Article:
Incredibly, Rejected Asian Americans Start New “Historical Asian American College and University” Movement



Hun Loo “Lincoln” Gong, a self-made billionaire who designed the first chip that enabled laptops to automatically read both Apple and PC software in Chinese and English, was rejected from Harvard in 1981.

He has never forgotten that, nor the fact that it’s impossibly difficult for Asian Americans to get beyond the limitations of top institutions with increasingly high percentages of Asian American students.

“Schools just don’t want to go beyond 30-40 percent Asian,” said Gong. “It’s true for private schools like Harvard or even public schools like UC Berkeley. But think what kind of student body you can have with all those Asian American rejects.”

That’s when the light went off in Gong’s head.

“I never forgot when I was rejected from Harvard, I got a scholarship to attend Lincoln University in Pennsylvania,” Gong said.  He didn’t realize it was a historically black school at the time, but applied because his immigrant father would only let him go to a school named after the family hero.

At Lincoln, Gong learned about the purpose of historically black universities, and how they served a real need when blacks were excluded from colleges before the Civil War.

“When you think of it, the exclusion of top Asian American immigrants now is just like it was for blacks back then,” Gong said. “Where are we going to get the best education if we get shut out of the top schools?”

Gong knew of other high level executives in the tech field who were Asian immigrants, now naturalized citizens, but were rejected from their top choices like Harvard, UC Berkeley, and Stanford.  Last month, during a poker night in San Jose, Calif., Gong got his millionaire buddies to pool close to $1 billion dollars to create a full-fledged university based in California, that would cater to what he called the “vengeful rejects.”

“Those are the students who want to let Harvard and Berkeley and Stanford know the schools made a great, big mistake,” said Gong, who still speaks with an accent and broken English.

The goal would be to buy real estate in San Francisco as a hedge against the education business. “At least we’ll have the buildings,” Gong said.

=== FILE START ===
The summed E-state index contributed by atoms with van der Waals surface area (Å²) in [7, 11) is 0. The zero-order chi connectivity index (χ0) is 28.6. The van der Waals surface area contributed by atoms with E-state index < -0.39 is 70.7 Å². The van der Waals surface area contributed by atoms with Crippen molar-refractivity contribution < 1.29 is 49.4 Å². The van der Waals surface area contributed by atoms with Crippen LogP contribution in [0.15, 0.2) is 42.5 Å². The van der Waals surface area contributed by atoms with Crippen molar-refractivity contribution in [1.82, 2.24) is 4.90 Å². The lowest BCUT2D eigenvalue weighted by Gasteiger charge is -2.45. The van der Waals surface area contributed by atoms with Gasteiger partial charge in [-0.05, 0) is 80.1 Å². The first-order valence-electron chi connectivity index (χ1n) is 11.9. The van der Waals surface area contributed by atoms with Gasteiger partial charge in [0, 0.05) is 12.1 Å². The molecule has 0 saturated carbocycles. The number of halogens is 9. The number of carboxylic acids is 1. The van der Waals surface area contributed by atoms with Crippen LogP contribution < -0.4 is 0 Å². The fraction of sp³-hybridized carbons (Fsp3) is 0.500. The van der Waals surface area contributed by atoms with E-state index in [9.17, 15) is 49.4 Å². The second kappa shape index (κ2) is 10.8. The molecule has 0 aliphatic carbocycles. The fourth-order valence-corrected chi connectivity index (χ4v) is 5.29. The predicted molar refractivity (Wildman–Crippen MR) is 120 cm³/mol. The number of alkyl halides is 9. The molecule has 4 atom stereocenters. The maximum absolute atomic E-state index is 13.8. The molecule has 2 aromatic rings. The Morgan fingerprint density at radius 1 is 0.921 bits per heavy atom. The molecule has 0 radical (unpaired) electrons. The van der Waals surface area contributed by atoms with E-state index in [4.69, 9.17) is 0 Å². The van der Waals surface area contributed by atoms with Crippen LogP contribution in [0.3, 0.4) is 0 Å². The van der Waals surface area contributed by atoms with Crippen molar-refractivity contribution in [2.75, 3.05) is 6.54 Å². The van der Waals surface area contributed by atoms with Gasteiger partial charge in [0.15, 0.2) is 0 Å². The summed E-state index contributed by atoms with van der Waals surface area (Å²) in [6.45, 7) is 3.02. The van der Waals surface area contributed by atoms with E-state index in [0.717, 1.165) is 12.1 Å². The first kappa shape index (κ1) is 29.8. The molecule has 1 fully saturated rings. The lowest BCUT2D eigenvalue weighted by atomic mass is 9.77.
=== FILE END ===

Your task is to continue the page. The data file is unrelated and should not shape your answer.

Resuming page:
Then they will set up a virtual online university that will give opportunities to Asian immigrants abroad to receive American degrees, as well as Asian Americans who got rejected from the top schools.

“We will let them in for a relative small cost, and they can pay us when they make it big,” said Gong. “We have high standards, so I expect all of them to make it.”

The approach is unusual, but Gong said he thought the typical university system was overrated. “We’ll give them what they need to succeed,” he said. “We don’t have to give them Shakespeare. We’re very focused.”

The working name for the school is Vincent Chin University or VCU, named for the iconic Chinese American who was beaten and killed in a racist murder in 1982.

“VCU was also one of my favorite teams in the NCAA tournament” said Gong, who liked VCU because of its coach, Shaka Smart. Gong said this VCU will have at least a chess team to start, but with  ping pong and badminton teams added if they are competitive. “We must be able to compete with the world champs in Asia,” he said. “Otherwise, we’ll stick to our studies.”

Due to the current Lunar New Year, VCU will take on the mascot, the Snakes.

“The Snakes will be crafty and  un-traditional,” said Gong, “And we won’t  be afraid to be 90 percent Asian if that’s the way it goes.”

Gong made his remarks at a special April 1st announcement ceremony in San Francisco’s Chinatown. “Even though Harvard and Berkeley could be Asian American universities if they were honest in their admissions policies, VCU will be the first of this country’s official Historical Asian American Colleges and Universities,” said Gong.

Emil Guillermo is an award-winning journalist and commentator on race and diversity issues. Based in California, he writes for the Asian American Legal Defense and Education Fund

Portland cyclists accuse Asian man of being an undercover cop

these same racists will accuse Asians of “self segregating” when they refuse to hang out with  their racist asses?


What happens when an Asian dude wants to ride his bike with other bicyclists in Portland? There are hazards, in the land of well-meaning white people.

It began when some bicyclists, er, “tactical urbanists,” went for a ride in Portland Sunday to promote nicer streets. Whoops, again. The ride was to “enact radical changes” in response to “big money interests pushing auto-centric infrastructure.”

Anyhow. Things were fine, until a quiet stranger with a new bike and goofy “Livestrong” shirt joined them. He happened to be Asian, and the activists decided he was a known, high-ranking Portland cop working undercover to infiltrate them. The cop happens to be Asian, too.

(Why anyone would think a high-ranking cop – a captain who’s appeared in the media in the past – would be undercover is another matter. But, anyhow).

The site BikePortland ran a story about the suspicions, with photos of the cop and the then-anonymous bicyclist. But it turned out the bicyclist was a food server who had just moved to Portland, the site later reported. He had wanted to meet some new people.

Apologies followed here and here, which is nice. There was also some sensitive-soul talk, with BikePortland’s editor wondering if he’s racist.

So, lesson? To prevent “biking while Asian” in Portland, next time try to bring some alpacas, home brew, patchy facial hair and crocheted things to blend in. They’ll never notice you’re not white.

h/t Willamette Week: ‘BikePortland alleges wrong Asian man is undercover cop’

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